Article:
2013 › Trails



Genetic studies: Van Hemel-Ruiter ME

Van Hemel-Ruiter M.E., De Jong P.J., Oldehinkel, A.J., Ostafin B.D. Reward-related attentional biases and adolescent substance use: The TRAILS study. Psychology of Addictive Behaviors (2013), 27(1), 142–150

Current cognitive-motivational theories of addiction propose that prioritizing appetitive, reward-related information (attentional bias) plays a vital role in the development and maintenance of substance abuse. This study focused on reward-related attentional processes that might be involved in young-adolescent substance use. Participants were young adolescents (N = 682, mean age = 16.14), who completed a motivated game in the format of a spatial orienting task as a behavioral index of appetitive-related attentional processes and a questionnaire to index substance (alcohol, tobacco, and cannabis) use. Correlational analysis showed a positive relationship between substance use and enhanced attentional engagement, with cues that predicted potential reward and nonpunishment. These results are consistent with the view that adolescents who show a generally enhanced appetitive bias might be at increased risk for developing heavier substance use.

article in Pubmed

Genetic studies: Kretschmer T

Kretschmer, T., Dijkstra, J.K., Ormel, J., Verhulst, F., & Veenstra, R. (2013) Dopamine receptor D4 gene moderates the effect of positive and negative peer experiences on later delinquency: The Tracking Adolescents’ Individual Lives Survey study. Development and Psychopathology, 25, 1107-1117.

 Link to the article on PubMed

Genetic studies: Stavrakakis N

Stavrakakis N, Oldehinkel A.J., Ormel J., Verhulst F.C., OudeVoshaar R., Nederhof E., de Jonge P. Plasticity genes do not modify associations between physical activity and depressive symptoms.Health Psychol. 2013, 32(7), 785-792

Objective: Physical activity is inversely associated with depression in adolescents but the overall associations are fairly weak, suggesting individual differences in the strength of the associations. The aim of this study was to investigate whether plasticity genes modify the reciprocal prospective associations between physical activity and depressive symptoms found previously. Methods: In a prospective population-based study (N=1196), physical activity and depressive symptoms were assessed three times, around the ages of 11, 13.5 and 16. Structural Equation Modeling was used to examine reciprocal effects of physical activity and depressive symptoms over time. The plasticity genes examined were 5-HTTLPR, DRD2, DRD4, MAOA, TPH1, 5-HTR2A, COMT, and BDNF. A cumulative gene plasticity index consisting of three groups (low, intermediate and high) according to the number of plasticity alleles carried by the adolescents was created. Using a multi-group approach we examined if the associations between physical activity and depressive symptoms differed between the three cumulative plasticity groups as well as between the individual polymorphisms. Results: We found significant cross-sectional and cross-lagged paths from physical activity to depressive symptoms and vice versa. Neither the cumulative plasticity index nor the individual polymorphisms modified the strengths of these associations. Conclusion: Associations between adolescents’ physical activity and depressive symptoms are not modified by plasticity genes.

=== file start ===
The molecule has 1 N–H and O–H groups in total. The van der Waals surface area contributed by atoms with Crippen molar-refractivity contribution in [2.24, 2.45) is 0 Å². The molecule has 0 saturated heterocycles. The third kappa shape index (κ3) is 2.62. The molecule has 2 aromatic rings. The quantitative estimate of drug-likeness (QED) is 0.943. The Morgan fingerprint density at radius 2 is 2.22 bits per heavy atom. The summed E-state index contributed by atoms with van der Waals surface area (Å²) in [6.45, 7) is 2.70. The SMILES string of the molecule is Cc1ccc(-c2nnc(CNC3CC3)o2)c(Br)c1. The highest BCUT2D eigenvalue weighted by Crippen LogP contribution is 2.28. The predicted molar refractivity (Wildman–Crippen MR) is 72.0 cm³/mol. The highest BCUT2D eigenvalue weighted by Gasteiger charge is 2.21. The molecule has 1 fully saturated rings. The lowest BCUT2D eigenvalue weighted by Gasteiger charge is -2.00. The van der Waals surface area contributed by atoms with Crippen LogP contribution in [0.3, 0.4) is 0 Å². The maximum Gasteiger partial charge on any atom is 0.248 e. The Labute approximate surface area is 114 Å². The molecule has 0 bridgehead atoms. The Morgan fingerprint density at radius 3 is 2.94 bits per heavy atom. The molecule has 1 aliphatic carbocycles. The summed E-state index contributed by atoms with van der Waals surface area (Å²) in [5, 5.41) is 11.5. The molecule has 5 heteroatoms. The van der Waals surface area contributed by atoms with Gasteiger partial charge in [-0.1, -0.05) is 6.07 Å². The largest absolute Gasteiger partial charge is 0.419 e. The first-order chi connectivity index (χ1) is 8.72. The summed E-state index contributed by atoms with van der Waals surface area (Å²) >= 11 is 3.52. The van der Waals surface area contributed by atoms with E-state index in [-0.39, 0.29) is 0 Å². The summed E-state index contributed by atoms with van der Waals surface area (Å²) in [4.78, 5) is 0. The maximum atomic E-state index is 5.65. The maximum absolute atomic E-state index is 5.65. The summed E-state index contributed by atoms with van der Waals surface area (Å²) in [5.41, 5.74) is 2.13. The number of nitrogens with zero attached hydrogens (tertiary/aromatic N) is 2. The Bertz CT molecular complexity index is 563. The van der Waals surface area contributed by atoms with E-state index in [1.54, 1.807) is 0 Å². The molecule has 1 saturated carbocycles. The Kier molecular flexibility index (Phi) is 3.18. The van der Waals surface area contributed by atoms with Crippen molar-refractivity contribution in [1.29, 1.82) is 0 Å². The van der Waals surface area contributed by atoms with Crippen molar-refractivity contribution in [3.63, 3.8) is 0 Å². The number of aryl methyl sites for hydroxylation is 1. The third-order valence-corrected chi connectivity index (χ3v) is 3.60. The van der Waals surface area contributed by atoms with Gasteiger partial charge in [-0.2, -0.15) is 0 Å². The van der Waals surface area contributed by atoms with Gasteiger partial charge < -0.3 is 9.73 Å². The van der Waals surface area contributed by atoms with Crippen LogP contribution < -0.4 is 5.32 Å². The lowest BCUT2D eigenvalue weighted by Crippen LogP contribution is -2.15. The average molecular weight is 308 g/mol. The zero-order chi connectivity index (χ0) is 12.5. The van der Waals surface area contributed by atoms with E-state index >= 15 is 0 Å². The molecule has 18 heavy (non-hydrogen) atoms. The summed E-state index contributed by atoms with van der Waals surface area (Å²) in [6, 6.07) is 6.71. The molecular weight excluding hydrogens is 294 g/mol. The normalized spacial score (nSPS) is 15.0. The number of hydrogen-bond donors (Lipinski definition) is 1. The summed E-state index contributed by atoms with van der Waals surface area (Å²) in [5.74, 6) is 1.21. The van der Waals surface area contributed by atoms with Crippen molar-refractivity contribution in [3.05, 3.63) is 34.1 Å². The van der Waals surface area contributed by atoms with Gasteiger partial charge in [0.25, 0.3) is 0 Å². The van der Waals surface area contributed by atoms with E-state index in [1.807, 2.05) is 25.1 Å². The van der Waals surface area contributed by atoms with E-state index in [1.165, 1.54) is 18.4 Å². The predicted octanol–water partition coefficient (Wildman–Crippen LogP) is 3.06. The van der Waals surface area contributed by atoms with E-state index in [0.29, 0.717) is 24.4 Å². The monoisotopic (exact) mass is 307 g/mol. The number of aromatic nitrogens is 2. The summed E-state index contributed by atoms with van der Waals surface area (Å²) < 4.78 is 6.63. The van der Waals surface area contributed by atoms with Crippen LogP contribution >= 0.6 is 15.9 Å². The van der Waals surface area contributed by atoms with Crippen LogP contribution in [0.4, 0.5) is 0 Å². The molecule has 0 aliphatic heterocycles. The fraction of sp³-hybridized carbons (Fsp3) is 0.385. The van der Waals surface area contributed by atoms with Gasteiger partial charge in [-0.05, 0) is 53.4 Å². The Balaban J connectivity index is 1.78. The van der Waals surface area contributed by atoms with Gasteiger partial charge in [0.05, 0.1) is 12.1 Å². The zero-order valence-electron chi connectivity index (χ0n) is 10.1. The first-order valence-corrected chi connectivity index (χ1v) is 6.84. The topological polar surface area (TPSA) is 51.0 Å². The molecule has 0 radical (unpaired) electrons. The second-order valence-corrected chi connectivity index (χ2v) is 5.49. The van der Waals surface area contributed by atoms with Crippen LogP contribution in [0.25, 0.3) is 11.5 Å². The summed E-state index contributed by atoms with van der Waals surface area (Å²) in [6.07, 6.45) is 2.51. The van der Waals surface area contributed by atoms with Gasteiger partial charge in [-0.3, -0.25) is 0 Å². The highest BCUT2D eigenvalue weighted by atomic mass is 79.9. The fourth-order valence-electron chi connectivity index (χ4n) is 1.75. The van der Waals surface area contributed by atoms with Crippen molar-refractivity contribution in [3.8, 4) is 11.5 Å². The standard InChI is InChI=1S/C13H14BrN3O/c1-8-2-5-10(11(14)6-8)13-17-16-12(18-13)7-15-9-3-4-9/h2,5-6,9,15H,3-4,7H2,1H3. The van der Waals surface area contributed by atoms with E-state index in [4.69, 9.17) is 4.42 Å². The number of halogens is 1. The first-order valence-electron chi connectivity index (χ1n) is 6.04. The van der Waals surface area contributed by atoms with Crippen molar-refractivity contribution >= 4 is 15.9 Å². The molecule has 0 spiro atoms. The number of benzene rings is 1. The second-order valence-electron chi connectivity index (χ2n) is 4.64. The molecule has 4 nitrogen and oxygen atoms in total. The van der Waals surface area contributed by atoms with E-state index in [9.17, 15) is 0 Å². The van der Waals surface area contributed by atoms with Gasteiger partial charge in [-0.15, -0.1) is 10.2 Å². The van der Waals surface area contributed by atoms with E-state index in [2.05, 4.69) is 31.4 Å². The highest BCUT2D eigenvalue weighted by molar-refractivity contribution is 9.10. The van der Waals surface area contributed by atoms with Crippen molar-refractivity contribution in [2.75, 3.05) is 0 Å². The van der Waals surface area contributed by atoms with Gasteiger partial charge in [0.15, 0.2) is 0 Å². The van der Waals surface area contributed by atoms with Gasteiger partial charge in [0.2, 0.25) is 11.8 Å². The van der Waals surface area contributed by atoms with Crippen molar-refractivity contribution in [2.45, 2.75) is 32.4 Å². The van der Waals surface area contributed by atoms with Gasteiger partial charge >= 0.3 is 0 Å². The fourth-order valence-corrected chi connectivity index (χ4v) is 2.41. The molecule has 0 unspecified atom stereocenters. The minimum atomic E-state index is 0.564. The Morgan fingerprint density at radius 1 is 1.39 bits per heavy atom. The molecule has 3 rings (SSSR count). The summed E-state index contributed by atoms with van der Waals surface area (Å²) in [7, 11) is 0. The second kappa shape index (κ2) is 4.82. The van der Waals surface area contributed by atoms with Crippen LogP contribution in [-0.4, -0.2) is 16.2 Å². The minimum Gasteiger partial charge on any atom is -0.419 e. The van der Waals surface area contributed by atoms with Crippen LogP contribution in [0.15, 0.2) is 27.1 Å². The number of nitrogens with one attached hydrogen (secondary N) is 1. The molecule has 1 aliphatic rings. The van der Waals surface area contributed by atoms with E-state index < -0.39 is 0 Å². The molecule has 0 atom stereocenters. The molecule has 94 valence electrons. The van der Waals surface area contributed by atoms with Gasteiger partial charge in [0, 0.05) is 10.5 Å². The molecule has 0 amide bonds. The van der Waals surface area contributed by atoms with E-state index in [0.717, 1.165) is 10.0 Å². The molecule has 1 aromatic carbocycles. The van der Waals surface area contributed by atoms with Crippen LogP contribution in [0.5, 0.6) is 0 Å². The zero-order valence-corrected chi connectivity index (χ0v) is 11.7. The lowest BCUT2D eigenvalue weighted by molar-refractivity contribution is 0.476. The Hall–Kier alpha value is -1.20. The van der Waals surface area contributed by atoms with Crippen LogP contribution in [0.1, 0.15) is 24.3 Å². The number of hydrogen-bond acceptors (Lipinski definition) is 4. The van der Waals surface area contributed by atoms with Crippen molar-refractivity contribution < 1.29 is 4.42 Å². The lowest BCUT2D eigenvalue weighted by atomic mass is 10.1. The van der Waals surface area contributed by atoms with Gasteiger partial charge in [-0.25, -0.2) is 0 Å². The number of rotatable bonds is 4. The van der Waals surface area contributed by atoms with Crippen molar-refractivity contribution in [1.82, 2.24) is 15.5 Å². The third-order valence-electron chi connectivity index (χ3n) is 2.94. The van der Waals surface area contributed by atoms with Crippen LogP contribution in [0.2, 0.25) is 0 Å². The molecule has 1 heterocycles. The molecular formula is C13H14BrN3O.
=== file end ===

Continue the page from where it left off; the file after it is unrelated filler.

article in Pubmed

Genetic studies: Marsman R

Marsman, R., Oldehinkel, A.J., Ormel, J., Buitelaar, J.K. The dopamine receptor D4 and familial loading interact with perceived parenting in predicting externalizing behavior problems in early adolescence. The TRAILS study. Psychiatry Res. 2013, 209(1), 66-73

Although externalizing behavior problems show in general a high stability over time, the course of externalizing behavior problems may vary from individual to individual. Our main goal was to investigate the predictive role of parenting on externalizing behavior problems. In addition, we investigated the potential moderating role of gender and genetic risk (operationalized as familial loading of externalizing behavior problems (FLE), and presence or absence of the DRD4 7-repeat and 4-repeat allele, respectively). Perceived parenting (rejection, emotional warmth, and overprotection) and FLE were assessed in a population-based sample of 1768 10- to 12-year-old adolescents. Externalizing behavior problems were assessed at the same age and 212 years later by parent report (CBCL) and self-report (YSR). DNA was extracted from blood samples. Parental emotional warmth predicted lower, and parental overprotection and rejection predicted higher levels of externalizing behavior problems. Whereas none of the parenting factors interacted with gender and the DRD4 7-repeat allele, we did find interaction effects with FLE and the DRD4 4-repeat allele. That is, the predictive effect of parental rejection was only observed in adolescents from low FLE families and the predictive effect of parental overprotection was stronger in adolescents not carrying the DRD4 4-repeat allele.

article in Pubmed